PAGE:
iTunes Match lets you access your music library from any Mac and any iOS device, as long as you are authenticated to each one. It uses the power of iCloud to see what music tracks you own, so you don’t have to sync each individual track to each device like the olden days. With iTunes Match enabled, you can play and download tracks to up to ten different iOS, Mac or Apple TV devices you log in to. Here’s how to manage your subscription.
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We don’t often think of Apple as a cloud services company because so much emphasis is placed on hardware, but for many consumers, Apple’s iCloud is their first experience using cloud storage.
Over this past fall, Strategy Analytics conducted a study on which cloud services are the most popular in the U.S. right now, and iCloud grabbed the top spot with 27% usage.
iTunes Match has expanded its reach in Europe today as Apple brings the music matching service to Hungary and Poland more than 18 months after it made its debut in the United States. The Cupertino company is yet to add these countries to its iTunes Match availability page, but users report that the service is now appearing in iTunes.
On Monday, Sony Computer Entertainment acquired cloud-based game streaming company Gaikai for around $380 million in a move that is sure to excite fans of the company’s PlayStation devices. If the Japanese company uses its purchase to create a compelling alternative to OnLive, it has the potential to gain a huge advantage over rivals like Microsoft and Nintendo.
The same service could provide an even bigger advantage to Apple. In fact, there are a number of reasons why the Cupertino company should use its ever-increasing cash pile to make Mac and iOS gaming even greater.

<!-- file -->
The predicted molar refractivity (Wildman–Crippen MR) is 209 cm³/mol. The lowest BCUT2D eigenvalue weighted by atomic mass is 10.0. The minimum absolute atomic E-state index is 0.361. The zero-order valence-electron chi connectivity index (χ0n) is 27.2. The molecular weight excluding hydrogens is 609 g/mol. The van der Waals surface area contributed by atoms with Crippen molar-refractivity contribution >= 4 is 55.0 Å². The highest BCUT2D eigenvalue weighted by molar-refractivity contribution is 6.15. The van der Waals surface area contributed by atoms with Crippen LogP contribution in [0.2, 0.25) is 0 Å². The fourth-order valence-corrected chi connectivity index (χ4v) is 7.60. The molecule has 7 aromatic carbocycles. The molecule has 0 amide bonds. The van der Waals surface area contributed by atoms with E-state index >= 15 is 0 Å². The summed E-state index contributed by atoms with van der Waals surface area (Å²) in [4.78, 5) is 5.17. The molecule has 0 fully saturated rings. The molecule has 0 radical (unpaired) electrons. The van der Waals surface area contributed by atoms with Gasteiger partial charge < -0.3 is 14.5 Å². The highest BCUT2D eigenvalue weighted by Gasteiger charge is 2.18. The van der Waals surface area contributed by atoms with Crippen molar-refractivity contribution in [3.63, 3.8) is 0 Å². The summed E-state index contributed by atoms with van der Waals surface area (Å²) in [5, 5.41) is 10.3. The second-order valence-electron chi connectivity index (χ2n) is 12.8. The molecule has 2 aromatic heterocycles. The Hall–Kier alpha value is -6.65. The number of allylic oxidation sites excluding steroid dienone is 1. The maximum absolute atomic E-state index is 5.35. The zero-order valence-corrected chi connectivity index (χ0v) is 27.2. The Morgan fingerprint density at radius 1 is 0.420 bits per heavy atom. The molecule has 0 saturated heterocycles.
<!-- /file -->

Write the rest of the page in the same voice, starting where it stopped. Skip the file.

Just days after opening the App Store to 32 additional countries, Apple released a press release this morning to announce that the iTunes Store is also extending its reach to another nine countries in Asia today, including Hong Kong, Singapore, and Taiwan.
Amazon is said to be in the final stages of negotiations with record labels over licensing deals that would allow the online retailer to launch a competitor to iTunes Match. It has reportedly reached agreements with Universal Music Group and EMI already, and is now close to wrapping up deals with Sony Music Entertainment and Warner Bros. as well.
We’re not quite sure how we missed this, but we did: in iOS 6’s first beta, iTunes Match has gone from a download-only service to a true streaming music service. It’s about time.
Apple’s iTunes Match service is rolling out to more countries across the globe, including Italy, Greece and Portugal. The music storage and streaming service can be purchased directly in the iTunes Store.
This marks Apple’s second major international rollout of iTunes Match to date, following the service’s expansion to parts of Latin America and Europe back in January.
Do you want to rock? Well get ready to enjoy your favorite Justin Bieber tunes in crisp, clear, audio HD, because according to a new rumor, Apple is hard at work developing a new audio file format that will offer adaptive streaming to provide high- or low quality files to iCloud users based on their current bandwidth capacities. Apple’s new format could mean users will have the ability to download high-definition audio to their iOS device via iTunes Match.
Laaaaaaaaaaadies and Gentlemen, welcome to Friday Night Fights, a new series of weekly deathmatches between two no-mercy brawlers who will fight to the death — or at least agree to disagree — about which is better: Apple or Google, iOS or Android?
After this week’s topic, someone’s going to be spitting teeth. Our question: What’s the better music-in-the-cloud service? Google Music or iTunes Match?
Place your bets, gentlemen! This is going be a bloody one.